This afternoon I joined with other Anglicans in my episcopal area to meet and share ideas, hopes, dreams and challenges with our Archbishop. All the questions can be put into two categories: Finance and Youth. I was there because, along with my mostly full time position at Trinity Aurora, I am the Youth Ministry Animator for York-Simcoe. It was a long drive, but a great opportunity to say hello to people spread across a large geographic area.
As a youth minister, these wider church events feel a little strange. When I was a rector, I loved engaging in the wider church, sharing strategies for congregational growth, learning best practices. Now that my ministry has a narrower focus, I find myself less enthusiastically engaged. It is not that these things are not critical, just not as critical to my current ministry as they were in my last one.
When the archbishop was asked his first question about youth he turned the question back to the group, asking folks to share their own experiences in their parishes. I braced myself. After the conversation I had just heard about finances and the canon law that requires every parish to hire an accountant, folks were a touch grumpy and discouraged.
Folks were honest. There are no young people in their churches. The youth in their communities are not coming.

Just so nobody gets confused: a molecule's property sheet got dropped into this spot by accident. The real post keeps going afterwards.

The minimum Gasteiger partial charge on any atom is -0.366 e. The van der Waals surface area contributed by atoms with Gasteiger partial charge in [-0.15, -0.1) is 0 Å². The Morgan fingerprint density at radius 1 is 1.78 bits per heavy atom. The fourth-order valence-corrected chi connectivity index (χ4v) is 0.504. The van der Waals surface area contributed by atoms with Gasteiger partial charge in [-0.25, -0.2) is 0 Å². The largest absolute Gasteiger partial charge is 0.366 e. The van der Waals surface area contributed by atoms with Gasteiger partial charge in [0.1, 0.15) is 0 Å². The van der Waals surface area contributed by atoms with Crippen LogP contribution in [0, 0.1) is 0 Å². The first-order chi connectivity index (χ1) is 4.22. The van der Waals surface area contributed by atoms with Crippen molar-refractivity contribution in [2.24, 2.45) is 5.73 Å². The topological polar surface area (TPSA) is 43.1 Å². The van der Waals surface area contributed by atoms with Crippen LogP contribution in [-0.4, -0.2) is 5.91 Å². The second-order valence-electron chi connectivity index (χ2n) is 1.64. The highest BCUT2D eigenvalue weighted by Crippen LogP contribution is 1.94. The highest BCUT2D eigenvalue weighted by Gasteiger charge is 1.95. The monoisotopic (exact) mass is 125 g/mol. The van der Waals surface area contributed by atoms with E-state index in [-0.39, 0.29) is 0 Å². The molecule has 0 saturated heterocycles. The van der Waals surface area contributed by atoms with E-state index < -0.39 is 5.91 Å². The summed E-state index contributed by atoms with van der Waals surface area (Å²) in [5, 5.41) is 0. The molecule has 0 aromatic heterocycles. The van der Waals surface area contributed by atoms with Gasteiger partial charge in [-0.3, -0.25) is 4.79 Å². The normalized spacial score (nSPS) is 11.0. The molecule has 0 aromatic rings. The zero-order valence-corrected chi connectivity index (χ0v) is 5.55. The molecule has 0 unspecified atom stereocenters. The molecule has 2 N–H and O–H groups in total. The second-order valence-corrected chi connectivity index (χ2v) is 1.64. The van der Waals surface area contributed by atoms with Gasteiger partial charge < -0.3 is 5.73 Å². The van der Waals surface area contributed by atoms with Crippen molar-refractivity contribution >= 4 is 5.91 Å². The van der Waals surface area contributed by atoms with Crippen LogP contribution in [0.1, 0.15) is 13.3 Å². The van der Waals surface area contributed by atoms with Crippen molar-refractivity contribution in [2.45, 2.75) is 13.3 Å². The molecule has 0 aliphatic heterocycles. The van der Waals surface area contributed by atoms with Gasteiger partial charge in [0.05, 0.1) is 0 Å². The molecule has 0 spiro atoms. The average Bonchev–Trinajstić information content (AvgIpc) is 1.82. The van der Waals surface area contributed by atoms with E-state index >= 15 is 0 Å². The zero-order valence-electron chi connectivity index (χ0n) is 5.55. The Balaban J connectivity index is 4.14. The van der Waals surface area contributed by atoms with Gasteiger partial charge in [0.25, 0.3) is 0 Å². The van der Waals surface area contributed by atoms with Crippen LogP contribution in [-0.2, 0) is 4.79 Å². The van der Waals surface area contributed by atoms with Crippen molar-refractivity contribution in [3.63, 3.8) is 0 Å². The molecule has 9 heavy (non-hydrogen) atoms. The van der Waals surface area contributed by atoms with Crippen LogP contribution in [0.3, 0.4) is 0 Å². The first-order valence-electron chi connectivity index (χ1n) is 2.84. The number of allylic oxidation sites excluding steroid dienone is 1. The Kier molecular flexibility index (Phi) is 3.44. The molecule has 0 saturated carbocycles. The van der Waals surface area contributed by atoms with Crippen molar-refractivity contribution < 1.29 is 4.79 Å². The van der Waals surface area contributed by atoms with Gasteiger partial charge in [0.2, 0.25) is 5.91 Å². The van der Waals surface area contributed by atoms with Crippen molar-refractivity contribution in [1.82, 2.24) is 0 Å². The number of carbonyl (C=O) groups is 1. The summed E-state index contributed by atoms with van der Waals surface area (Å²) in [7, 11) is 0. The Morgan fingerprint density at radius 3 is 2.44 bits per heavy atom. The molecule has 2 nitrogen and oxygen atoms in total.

We were about 10 minutes into the conversation when I realized I had not yet heard those key, familiar phrases:
They don’t want to commit to anything…
They don’t think church is important…
I heard some discouragement, some confusion, some 50 year old solutions (let’s hold some dances. That’ll bring them back), some grasping at straws. But something was conspicuously absent.
Mostly, I heard a desire to do anything, whatever would work (within their meager means) to welcome the young people back into their churches.
Earlier in the conversation, the archbishop asked, “What gives you hope?” My answer was, “I am hopeful when I meet a young person who is the only young person in their church…and they’re still going.”
We think that the vital youth ministries are only happening in churches with a “critical mass”. Nothing could be further from the truth. If you look at the huge sunday school and youth association movements of the 1950s to 1970s, how many of those folks, now in their 50s and 60s, still in our churches? A fraction.
Small churches have great gifts to share in youth ministry. Youth from smaller churches are often the ones who keep their faith and join churches when they go to college and university. Their small church is their community, their family, their mentors.
Every year I am in this, youth ministry moves further and further away from that Friday night youth group. This is a wonderful opportunity for our small churches. Every person, young and old, is seeking, first, to belong. Where better to know belonging than a church where everybody knows your name.